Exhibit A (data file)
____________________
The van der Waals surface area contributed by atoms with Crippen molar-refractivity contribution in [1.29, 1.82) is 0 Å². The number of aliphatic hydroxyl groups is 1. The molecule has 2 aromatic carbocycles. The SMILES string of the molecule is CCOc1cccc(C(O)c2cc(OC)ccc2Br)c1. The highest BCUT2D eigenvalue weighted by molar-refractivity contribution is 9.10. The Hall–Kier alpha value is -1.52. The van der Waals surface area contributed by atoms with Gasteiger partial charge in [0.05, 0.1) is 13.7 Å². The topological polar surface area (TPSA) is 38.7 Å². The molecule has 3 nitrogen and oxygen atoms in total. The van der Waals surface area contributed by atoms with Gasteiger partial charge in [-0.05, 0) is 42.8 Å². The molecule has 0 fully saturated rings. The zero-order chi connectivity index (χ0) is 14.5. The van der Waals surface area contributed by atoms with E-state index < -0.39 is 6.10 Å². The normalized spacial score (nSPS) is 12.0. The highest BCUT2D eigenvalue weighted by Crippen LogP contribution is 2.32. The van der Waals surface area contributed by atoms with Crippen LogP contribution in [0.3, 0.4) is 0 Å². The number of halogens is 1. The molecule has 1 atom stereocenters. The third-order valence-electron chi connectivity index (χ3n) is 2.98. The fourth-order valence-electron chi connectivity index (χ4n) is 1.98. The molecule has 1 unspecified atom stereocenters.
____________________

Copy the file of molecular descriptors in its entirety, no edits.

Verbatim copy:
The van der Waals surface area contributed by atoms with Crippen molar-refractivity contribution in [1.29, 1.82) is 0 Å². The number of aliphatic hydroxyl groups is 1. The molecule has 2 aromatic carbocycles. The SMILES string of the molecule is CCOc1cccc(C(O)c2cc(OC)ccc2Br)c1. The highest BCUT2D eigenvalue weighted by molar-refractivity contribution is 9.10. The Hall–Kier alpha value is -1.52. The van der Waals surface area contributed by atoms with Gasteiger partial charge in [0.05, 0.1) is 13.7 Å². The topological polar surface area (TPSA) is 38.7 Å². The molecule has 3 nitrogen and oxygen atoms in total. The van der Waals surface area contributed by atoms with Gasteiger partial charge in [-0.05, 0) is 42.8 Å². The molecule has 0 fully saturated rings. The zero-order chi connectivity index (χ0) is 14.5. The van der Waals surface area contributed by atoms with E-state index < -0.39 is 6.10 Å². The normalized spacial score (nSPS) is 12.0. The highest BCUT2D eigenvalue weighted by Crippen LogP contribution is 2.32. The van der Waals surface area contributed by atoms with Crippen LogP contribution in [0.3, 0.4) is 0 Å². The number of halogens is 1. The molecule has 1 atom stereocenters. The third-order valence-electron chi connectivity index (χ3n) is 2.98. The fourth-order valence-electron chi connectivity index (χ4n) is 1.98. The molecule has 1 unspecified atom stereocenters.